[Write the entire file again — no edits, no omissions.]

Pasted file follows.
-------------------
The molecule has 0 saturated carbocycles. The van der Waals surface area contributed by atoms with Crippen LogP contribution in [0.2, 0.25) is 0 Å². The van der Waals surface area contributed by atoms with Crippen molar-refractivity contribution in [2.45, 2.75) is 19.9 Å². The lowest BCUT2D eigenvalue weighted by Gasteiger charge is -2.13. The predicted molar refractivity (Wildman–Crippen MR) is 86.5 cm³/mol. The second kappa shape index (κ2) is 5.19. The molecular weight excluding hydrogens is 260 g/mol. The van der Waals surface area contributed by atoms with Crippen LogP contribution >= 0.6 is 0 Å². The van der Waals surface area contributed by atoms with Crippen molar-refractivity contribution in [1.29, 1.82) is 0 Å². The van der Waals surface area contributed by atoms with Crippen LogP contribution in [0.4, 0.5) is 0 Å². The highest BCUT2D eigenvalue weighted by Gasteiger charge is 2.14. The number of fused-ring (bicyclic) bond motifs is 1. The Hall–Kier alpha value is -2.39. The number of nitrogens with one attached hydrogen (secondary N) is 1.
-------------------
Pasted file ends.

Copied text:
The molecule has 0 saturated carbocycles. The van der Waals surface area contributed by atoms with Crippen LogP contribution in [0.2, 0.25) is 0 Å². The van der Waals surface area contributed by atoms with Crippen molar-refractivity contribution in [2.45, 2.75) is 19.9 Å². The lowest BCUT2D eigenvalue weighted by Gasteiger charge is -2.13. The predicted molar refractivity (Wildman–Crippen MR) is 86.5 cm³/mol. The second kappa shape index (κ2) is 5.19. The molecular weight excluding hydrogens is 260 g/mol. The van der Waals surface area contributed by atoms with Crippen LogP contribution >= 0.6 is 0 Å². The van der Waals surface area contributed by atoms with Crippen molar-refractivity contribution in [1.29, 1.82) is 0 Å². The van der Waals surface area contributed by atoms with Crippen LogP contribution in [0.4, 0.5) is 0 Å². The highest BCUT2D eigenvalue weighted by Gasteiger charge is 2.14. The number of fused-ring (bicyclic) bond motifs is 1. The Hall–Kier alpha value is -2.39. The number of nitrogens with one attached hydrogen (secondary N) is 1.